Fire debris samples are currently analyzed according to ASTM E1618-19, which is the "Standard Test Method for Ignitable Liquid Residues in Extracts from Fire Debris Samples by Gas Chromatography-Mass Spectrometry." This method requires that an analyst make a visual comparison to an appropriate reference sample using the total ion and the extracted ion chromatograms. The analyst then provides an opinion about whether an ignitable liquid residue is present in the sample. The method is inherently subjective due to the visual interpretation that is needed. In order to automate this process, this work uses neural networks and a subset of the ions specified in ASTM E1618-19, which represent many of the compounds present in ignitable liquids, to cluster and classify ground-truth fire debris samples. The first part of this work demonstrates that these ions provide sufficient information to allow for the clustering of the ignitable liquid classes defined in ASTM E1618-19 and substrate pyrolysis extracts using self-organizing maps. Classification using self-organizing maps resulted in a 96% correct classification rate on an independent test set. The latter portion of this work demonstrates the use of the ASTM ions in conjunction with feedforward neural networks to evaluate laboratory prepared ground-truth fire debris samples. An optimal neural network model was selected from a set of candidate models that were trained on in-silico fire debris samples. Receiver operating characteristic curves were used to select an optimal decision threshold for classifying a fire debris sample as positive or negative for ignitable liquid residues using a false positive to false negative cost ratio of 10. The use of this threshold for classification resulted in a somewhat conservative model with a true positive rate of 0.59 and a false positive rate of 0.07 for a set of laboratory-generated ground-truth fire debris samples.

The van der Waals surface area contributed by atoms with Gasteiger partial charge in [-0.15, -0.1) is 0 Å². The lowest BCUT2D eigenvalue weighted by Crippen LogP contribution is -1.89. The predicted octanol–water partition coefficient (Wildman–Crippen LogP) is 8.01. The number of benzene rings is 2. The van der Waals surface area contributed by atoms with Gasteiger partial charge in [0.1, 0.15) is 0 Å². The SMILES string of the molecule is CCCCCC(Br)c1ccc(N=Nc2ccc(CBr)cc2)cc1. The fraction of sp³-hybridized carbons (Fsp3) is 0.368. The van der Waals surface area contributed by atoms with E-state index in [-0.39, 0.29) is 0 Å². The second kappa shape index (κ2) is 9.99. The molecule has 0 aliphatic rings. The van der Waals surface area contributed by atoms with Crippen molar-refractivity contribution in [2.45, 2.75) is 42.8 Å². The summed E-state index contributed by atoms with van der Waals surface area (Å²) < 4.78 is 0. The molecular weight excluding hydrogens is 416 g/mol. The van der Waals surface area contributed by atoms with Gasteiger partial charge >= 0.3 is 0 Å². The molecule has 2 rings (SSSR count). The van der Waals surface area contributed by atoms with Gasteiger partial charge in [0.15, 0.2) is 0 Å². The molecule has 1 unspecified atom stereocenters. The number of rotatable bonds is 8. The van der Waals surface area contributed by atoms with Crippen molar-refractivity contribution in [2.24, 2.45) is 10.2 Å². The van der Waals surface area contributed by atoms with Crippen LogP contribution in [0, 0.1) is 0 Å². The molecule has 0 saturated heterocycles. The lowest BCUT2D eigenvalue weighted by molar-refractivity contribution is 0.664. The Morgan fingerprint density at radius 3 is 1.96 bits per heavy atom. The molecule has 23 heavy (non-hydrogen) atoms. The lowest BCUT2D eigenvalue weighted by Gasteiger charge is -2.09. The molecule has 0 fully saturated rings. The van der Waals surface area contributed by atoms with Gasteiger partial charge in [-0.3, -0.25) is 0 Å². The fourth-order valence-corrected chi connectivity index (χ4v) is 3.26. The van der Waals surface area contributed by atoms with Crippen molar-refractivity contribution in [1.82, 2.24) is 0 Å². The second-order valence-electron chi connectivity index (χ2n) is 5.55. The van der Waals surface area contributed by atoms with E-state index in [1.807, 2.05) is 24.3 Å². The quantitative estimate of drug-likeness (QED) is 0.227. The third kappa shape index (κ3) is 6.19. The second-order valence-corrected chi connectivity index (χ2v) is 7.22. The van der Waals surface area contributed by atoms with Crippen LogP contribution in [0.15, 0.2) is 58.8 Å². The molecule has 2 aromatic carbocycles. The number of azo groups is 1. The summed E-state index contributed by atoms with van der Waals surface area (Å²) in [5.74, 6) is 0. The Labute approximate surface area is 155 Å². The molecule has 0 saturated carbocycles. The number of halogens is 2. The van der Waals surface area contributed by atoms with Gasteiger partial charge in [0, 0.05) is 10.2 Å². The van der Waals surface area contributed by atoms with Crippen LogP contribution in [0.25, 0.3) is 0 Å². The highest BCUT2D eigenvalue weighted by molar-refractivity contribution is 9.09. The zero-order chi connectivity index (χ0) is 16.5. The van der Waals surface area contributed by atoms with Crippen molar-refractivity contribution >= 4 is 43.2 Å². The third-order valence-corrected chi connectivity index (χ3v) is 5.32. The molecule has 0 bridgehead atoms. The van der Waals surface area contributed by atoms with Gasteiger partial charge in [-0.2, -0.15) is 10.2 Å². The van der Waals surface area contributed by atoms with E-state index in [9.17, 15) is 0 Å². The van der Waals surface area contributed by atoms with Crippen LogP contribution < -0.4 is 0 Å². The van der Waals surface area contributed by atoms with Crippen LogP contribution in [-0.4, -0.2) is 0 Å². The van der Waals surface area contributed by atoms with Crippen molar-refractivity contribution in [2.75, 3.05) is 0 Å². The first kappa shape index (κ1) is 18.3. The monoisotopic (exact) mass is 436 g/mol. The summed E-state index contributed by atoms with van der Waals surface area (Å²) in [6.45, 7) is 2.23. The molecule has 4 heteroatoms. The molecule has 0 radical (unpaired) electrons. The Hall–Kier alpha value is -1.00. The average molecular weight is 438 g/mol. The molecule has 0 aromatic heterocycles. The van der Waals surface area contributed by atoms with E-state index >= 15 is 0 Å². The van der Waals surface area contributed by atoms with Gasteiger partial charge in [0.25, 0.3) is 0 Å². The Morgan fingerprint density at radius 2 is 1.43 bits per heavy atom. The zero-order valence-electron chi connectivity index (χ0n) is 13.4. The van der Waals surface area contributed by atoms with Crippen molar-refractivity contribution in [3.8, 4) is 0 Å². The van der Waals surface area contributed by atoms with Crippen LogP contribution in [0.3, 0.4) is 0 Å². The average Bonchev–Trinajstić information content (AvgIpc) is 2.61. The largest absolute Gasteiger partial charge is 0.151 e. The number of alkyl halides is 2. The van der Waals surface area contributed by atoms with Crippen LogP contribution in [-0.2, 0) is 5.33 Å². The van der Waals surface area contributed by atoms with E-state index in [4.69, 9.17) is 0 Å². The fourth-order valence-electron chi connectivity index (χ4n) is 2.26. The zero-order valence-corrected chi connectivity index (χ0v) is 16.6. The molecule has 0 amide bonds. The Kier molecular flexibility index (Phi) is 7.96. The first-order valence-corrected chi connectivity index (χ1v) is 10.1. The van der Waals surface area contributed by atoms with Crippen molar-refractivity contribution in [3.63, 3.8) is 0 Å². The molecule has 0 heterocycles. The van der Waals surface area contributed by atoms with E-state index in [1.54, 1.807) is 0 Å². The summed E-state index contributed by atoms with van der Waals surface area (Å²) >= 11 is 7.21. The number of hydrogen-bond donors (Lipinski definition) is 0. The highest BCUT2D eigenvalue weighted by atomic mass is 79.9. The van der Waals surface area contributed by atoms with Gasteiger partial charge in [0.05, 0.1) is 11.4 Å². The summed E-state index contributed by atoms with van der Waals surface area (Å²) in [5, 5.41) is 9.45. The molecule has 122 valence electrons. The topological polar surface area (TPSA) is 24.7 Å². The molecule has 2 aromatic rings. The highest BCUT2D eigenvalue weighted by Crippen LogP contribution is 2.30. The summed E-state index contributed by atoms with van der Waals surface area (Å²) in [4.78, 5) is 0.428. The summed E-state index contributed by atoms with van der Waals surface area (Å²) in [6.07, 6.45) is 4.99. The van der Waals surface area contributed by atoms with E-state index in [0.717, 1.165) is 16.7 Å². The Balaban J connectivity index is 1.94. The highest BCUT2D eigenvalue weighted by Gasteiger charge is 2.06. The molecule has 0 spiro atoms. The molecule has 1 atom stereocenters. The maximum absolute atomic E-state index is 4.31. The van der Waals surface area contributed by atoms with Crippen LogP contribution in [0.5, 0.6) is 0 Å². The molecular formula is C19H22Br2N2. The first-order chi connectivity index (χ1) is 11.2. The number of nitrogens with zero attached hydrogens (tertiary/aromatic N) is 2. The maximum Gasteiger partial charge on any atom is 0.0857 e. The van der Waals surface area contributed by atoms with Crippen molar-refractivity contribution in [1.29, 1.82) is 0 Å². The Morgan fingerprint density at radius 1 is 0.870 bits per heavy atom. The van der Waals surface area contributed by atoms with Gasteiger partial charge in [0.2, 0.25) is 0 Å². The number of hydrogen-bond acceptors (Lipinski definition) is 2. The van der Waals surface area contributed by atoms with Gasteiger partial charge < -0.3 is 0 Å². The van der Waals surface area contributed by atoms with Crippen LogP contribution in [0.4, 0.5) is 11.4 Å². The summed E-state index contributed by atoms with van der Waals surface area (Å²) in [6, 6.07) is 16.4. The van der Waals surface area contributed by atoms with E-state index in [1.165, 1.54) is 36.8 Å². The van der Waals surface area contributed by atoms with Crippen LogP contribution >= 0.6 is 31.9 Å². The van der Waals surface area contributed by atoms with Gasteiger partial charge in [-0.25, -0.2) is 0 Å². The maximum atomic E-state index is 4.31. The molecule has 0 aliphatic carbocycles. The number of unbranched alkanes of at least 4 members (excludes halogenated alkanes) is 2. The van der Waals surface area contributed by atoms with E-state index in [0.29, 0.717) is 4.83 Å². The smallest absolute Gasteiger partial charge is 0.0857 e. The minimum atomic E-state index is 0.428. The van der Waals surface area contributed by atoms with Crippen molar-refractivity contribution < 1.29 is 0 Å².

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Doctor of Philosophy (Ph.D.)
College of Sciences
Length of Campus-only Access
Doctoral Dissertation (Open Access)
Thurn, Nicholas, "Classification of Ground-Truth Fire Debris Samples Using Neural Networks" (2021). Electronic Theses and Dissertations, 2020-. 774.